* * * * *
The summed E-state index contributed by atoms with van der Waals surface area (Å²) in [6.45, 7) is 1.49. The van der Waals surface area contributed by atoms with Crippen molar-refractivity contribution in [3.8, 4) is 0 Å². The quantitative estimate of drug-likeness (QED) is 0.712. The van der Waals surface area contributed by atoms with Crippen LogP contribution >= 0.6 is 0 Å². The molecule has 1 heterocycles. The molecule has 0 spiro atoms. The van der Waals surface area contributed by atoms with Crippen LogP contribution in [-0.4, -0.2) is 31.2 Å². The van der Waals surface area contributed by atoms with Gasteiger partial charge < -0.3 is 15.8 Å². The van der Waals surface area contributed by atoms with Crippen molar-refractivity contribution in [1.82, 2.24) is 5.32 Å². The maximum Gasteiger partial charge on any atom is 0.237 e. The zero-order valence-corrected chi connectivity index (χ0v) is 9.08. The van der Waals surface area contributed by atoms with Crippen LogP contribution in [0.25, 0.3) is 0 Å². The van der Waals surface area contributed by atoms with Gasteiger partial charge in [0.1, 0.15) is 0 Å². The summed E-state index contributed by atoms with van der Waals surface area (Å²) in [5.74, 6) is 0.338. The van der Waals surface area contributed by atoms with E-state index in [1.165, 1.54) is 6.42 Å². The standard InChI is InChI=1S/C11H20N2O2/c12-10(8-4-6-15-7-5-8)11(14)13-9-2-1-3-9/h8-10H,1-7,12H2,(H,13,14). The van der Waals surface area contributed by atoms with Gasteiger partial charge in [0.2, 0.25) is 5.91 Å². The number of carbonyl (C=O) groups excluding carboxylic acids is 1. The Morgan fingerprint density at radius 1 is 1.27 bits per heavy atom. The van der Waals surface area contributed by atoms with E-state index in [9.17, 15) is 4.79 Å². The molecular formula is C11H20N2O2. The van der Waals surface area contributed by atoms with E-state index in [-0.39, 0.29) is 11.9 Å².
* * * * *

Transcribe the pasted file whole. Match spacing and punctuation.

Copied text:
The summed E-state index contributed by atoms with van der Waals surface area (Å²) in [6.45, 7) is 1.49. The van der Waals surface area contributed by atoms with Crippen molar-refractivity contribution in [3.8, 4) is 0 Å². The quantitative estimate of drug-likeness (QED) is 0.712. The van der Waals surface area contributed by atoms with Crippen LogP contribution >= 0.6 is 0 Å². The molecule has 1 heterocycles. The molecule has 0 spiro atoms. The van der Waals surface area contributed by atoms with Crippen LogP contribution in [-0.4, -0.2) is 31.2 Å². The van der Waals surface area contributed by atoms with Gasteiger partial charge < -0.3 is 15.8 Å². The van der Waals surface area contributed by atoms with Crippen molar-refractivity contribution in [1.82, 2.24) is 5.32 Å². The maximum Gasteiger partial charge on any atom is 0.237 e. The zero-order valence-corrected chi connectivity index (χ0v) is 9.08. The van der Waals surface area contributed by atoms with Crippen LogP contribution in [0.25, 0.3) is 0 Å². The van der Waals surface area contributed by atoms with Gasteiger partial charge in [0.1, 0.15) is 0 Å². The summed E-state index contributed by atoms with van der Waals surface area (Å²) in [5.74, 6) is 0.338. The van der Waals surface area contributed by atoms with E-state index in [1.165, 1.54) is 6.42 Å². The standard InChI is InChI=1S/C11H20N2O2/c12-10(8-4-6-15-7-5-8)11(14)13-9-2-1-3-9/h8-10H,1-7,12H2,(H,13,14). The van der Waals surface area contributed by atoms with Gasteiger partial charge in [0.2, 0.25) is 5.91 Å². The number of carbonyl (C=O) groups excluding carboxylic acids is 1. The Morgan fingerprint density at radius 1 is 1.27 bits per heavy atom. The van der Waals surface area contributed by atoms with E-state index in [9.17, 15) is 4.79 Å². The molecular formula is C11H20N2O2. The van der Waals surface area contributed by atoms with E-state index in [-0.39, 0.29) is 11.9 Å².